After having gone through the accident in Shattered Dreams I was faced with a new challenge… overcoming fear.
The ICU experience
The doctor explained that I would have to be kept in the intensive care unit to monitor my progress as the swelling goes down in my neck. So far I could pretty much move everything but couldn’t feel my left thumb and didn’t have control of my bladder.
The place was quite special; there were no windows and the white lights were on all the time so it was impossible to know whether it was day or night!
One night, the muttering and shuffling around in the next compartment woke me up; it sounded very purposeful. The nurses arrived; there must have been at least three of them:
‘If you don’t stop we will have to tie you down’ I heard one of the nurses say in the gentlest way you could ever say such a thing.
To which she cried:
‘I want to go home’
The sadness in her voice fractured my heart. Tears came to my eyes as I could feel the pain she was in, the pain of the heart and soul.
The hustle and bustle died down but I couldn’t sleep; the sadness in her voice was still reverberating in my head. The next morning I asked the nurse what happened.
‘She tried to pull herself out of the bed but could not move her legs; it could have badly hurt. She slipped in her bathroom and hurt her spine which left her paralyzed from the waist down.’ he said.
Later that day I told the doctor that I was either he would move me to another room or I would leave; he had no choice but to bend to my request this time.
Being moved out of ICU was like suddenly landing in paradise. The sun was shining outside and I felt like I could reach the ocean from my room.
For the next few weeks, I was confronted with the choice of what to do with my life. Being here, still alive and also miraculously in full control of my nervous system made me wonder whether it was worth going through unnecessary risk in our life. Can’t we just sit back, go to work, come home, eat, and watch a movie rinse/repeat for the rest of our lives?
‘Of course we can’, I thought to myself, but the bigger question was ‘is it really living?’
One morning, a new nurse came in and to my own surprise was shocked to see me; she said:
‘Oh my god, I’m so sorry. It breaks my heart to see such a young man like yourself in this horrible situation!’
To which I replied with a big smile:
‘Don’t worry I’m feeling great’.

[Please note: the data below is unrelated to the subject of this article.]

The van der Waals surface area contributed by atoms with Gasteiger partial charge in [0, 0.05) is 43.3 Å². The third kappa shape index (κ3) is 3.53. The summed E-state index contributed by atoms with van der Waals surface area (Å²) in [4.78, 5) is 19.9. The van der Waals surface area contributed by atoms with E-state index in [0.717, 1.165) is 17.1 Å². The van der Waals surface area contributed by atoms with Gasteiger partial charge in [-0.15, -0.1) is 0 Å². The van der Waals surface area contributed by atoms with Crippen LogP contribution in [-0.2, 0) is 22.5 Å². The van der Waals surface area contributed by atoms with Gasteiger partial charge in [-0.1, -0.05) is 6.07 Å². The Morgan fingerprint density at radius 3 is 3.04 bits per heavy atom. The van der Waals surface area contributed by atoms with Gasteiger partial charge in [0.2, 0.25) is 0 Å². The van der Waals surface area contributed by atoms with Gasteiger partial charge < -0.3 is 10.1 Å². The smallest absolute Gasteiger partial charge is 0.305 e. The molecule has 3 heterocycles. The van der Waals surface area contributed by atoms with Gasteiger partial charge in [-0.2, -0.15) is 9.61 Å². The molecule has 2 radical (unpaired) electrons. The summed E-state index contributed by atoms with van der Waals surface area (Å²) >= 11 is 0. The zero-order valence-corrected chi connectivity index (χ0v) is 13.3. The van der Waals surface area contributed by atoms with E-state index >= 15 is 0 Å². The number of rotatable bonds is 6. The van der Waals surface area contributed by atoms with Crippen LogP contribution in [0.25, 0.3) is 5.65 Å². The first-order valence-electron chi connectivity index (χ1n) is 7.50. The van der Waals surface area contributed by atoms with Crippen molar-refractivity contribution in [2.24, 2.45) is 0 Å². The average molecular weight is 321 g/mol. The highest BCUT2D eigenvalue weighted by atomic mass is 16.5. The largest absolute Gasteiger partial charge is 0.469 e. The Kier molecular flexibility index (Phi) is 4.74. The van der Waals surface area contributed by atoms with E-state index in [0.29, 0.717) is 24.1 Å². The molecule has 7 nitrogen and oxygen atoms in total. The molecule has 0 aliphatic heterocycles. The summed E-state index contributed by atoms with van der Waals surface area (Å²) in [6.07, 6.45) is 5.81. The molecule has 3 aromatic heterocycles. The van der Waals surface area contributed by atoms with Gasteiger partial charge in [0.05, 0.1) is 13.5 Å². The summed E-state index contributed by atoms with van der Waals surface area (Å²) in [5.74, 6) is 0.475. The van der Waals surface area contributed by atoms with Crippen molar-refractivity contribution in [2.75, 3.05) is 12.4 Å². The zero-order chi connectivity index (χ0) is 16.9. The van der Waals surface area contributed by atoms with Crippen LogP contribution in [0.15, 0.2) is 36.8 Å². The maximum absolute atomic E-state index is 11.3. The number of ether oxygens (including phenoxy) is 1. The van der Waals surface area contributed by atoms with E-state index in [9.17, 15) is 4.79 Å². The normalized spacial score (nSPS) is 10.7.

She wanted to know how it had happened, so I went through the whole story to which she interjected:
‘God has saved your life! You should never go surfing again!’
That’s when it became clear to me. Having been stuck here for weeks now, listening to stories of how some people are in a wheelchair from breaking their neck after being hit by a car or even from a coconut falling off a tree, I realized that I had an accident while doing something that I enjoy to the fullest, something that has come to define me over time. Whether it was God or luck that has saved my life, I was given another chance. Not a chance to sit at home or in a box wrapped in cotton wool being scared of falling again; I was given a chance to get back on my feet and become stronger and better than I ever was before. I was given a second go at truly living.
As my last day at the clinic arrived the doctor came in to give me my review before I would go free into the wild. I remember distinctively the way he looked me in the eyes and said:
‘The bone is healing well but it will take a long time to get better and it will never fully recover from the fracture. The C5 is permanently displaced by 5% which should not have a major effect on your life for now but may create arthritis issues down the line.’
He paused for me to soak in the information and then said:
‘No more surfing! Next time you will die!’
My wife burst into tears. She knew what it meant to me.
The next few weeks were spent wondering whether it was really worth it. Is it worth dying or being confined to a wheelchair for the sake of gliding down some waves? This is when you realize what it means to be a surfer; it didn’t mean much before, just something fun to do… to get an adrenaline kick. But now you realize that being a surfer means so much more. It means that you have taken into account the dangers and that you still believe that it is worth it. Being a surfer is being one with the ocean; for better or worse.
I will not live my life being afraid of dying.
Getting back in the water
Being stuck on a bed dreaming of dropping down big faces of water is something; walking down the beach a few months after having broken your neck at that same spot is something else.
Walking down the beach, a dozen questions went through my head ‘Are you just stupid?’ ‘What the hell are you doing?’ and even ‘This is suicide’. On top of that, I picked the worst day ever! There was a strong offshore wind with small waves breaking straight onto the reef, nothing comforting to get back into it!
As I paddled, I first stopped at the bottom of the lineup where there is more water and less coral. I sat there for a bit, watching the waves peel. They were breaking really fast with one huge section so it would be all or nothing; I took my courage and paddled to the first lineup, where I had my accident. I saw the perfect wave was quickly approaching and the other surfers signaled me to take it. As I gave my first power stroke to catch the wave, I realized I didn’t have the strength anymore. I stalled for a second with that bitter taste of a broken neck in my mouth; this could go wrong.
I thought of my friend Jeff and simple yet wise words. I once asked him how he manages to take on such big waves despite being 69 years old and having a knee and a shoulder out of action… he said: ‘either I make it or I don’t’.
I hung onto those words and paddled for it. It became simple. Either I make it or I don’t.